NuvaRing

Wow, being a woman these days is hard. I have so much on my mind it becomes overwhelming. In fact, I'm so busy thinking about hair appointments, cupcakes, puppies, and whether or not my boyfriend will propose that I don't even have time to take my birth control. What's a girl to do?

At least that's how NuvaRing sees my life. In a new ad for the once-monthly birth control, NuvaRing tackles the burden that is a once daily pill. Now, don't get me wrong, as someone who forgets to take the pill sometimes this isn't a bad strategy, after all it is annoying to remember.

Where NuvaRing went wrong is that in an ad meant to appeal to busy, modern women they represented those women as vapid air-heads whose only real obstacles during the day consist of high heels, puppies, and flowers. Like, how is daydreaming about flowers getting in the way of my birth control?

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Women on Reddit agreed. "I can't believe it made it through an entire agency without anyone pointing out how it might be seen as a bit offensive," wrote one Redditor.

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Another added, "I think about flowers floating in the sky on a regular basis".

Of course this isn't to say that women don't think about fashion and puppies. I freaking love puppies! But it would be nice if somewhere in that "busy" day of ours more substantial thoughts were at least mentioned like careers, classes, hobbies, or activism.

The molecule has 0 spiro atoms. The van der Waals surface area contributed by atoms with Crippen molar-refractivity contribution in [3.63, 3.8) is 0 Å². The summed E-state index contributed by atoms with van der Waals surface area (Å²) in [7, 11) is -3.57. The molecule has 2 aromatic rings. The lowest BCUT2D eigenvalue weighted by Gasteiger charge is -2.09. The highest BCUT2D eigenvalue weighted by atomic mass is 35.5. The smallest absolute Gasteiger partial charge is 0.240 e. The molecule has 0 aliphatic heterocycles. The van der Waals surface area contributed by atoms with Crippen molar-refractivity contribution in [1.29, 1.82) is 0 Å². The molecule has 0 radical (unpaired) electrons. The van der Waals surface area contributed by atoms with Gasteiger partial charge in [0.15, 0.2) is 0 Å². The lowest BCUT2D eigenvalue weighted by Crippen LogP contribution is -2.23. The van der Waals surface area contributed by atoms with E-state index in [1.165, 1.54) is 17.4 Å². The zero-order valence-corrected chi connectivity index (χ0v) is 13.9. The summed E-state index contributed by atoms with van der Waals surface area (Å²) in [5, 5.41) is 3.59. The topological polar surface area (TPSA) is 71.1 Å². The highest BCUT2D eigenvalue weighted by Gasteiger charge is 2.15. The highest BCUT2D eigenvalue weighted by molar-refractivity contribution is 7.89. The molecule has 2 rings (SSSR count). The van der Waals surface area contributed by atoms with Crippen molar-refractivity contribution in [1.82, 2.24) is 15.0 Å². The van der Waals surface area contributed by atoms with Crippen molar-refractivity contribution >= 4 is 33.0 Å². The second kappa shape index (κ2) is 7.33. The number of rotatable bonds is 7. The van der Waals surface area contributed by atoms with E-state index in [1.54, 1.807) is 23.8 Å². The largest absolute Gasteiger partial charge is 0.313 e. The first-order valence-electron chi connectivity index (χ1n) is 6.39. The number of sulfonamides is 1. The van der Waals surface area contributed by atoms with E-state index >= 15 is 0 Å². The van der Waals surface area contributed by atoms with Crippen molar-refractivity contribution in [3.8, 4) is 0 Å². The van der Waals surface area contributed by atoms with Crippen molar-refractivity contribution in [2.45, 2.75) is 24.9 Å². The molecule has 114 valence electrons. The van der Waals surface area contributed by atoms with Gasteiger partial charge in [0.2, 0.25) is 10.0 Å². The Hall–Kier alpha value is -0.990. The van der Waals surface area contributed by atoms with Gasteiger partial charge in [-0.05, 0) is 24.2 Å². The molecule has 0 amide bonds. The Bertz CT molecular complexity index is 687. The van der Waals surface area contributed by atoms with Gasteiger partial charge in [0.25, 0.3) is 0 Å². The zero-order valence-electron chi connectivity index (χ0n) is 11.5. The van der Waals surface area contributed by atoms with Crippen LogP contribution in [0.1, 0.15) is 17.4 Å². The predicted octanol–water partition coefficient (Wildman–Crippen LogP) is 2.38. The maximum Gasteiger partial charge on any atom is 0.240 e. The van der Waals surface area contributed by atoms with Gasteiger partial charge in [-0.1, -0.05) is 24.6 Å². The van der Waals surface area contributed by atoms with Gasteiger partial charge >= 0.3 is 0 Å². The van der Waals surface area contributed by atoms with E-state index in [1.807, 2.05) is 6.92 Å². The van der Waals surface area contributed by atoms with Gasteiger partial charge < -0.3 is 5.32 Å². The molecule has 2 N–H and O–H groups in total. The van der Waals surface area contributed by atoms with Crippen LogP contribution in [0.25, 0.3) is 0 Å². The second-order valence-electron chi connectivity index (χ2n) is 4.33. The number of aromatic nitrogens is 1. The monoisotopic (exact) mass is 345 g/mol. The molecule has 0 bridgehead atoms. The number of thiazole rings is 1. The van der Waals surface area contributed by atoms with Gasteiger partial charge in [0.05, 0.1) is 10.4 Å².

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After all, women are already battling stereotypes in the workplace in which they are viewed as less qualified than their male counterparts. So do we really need advertisers to present them as baked-good daydreamers? Isn't that just giving more credence to pervasive, inaccurate stereotypes?

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And it's not just NuvaRing. Birth control commercials often feature common themes of dancing, frolicking, tutus, and weddings. As if when a women is "set free" from her womb she has nothing better to do than twirl around!

But here's why it's even more problematic. You may have noticed that reproductive rights have taken center stage these days, you know, as more and more of them keep disappearing. Companies are battling not to cover birth control, states are limiting access to abortion as we speak, and the GOP is in a constant war with Planned Parenthood. If we can't even get a birth control company to take women's issues seriously, how are we supposed to get the rest of the world to?

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You can watch the ad on NuvaRing's website.

Taryn Hillin is Fusion's love and sex writer, with a large focus on the science of relationships. She also loves dogs, Bourbon barrel-aged beers and popcorn — not necessarily in that order.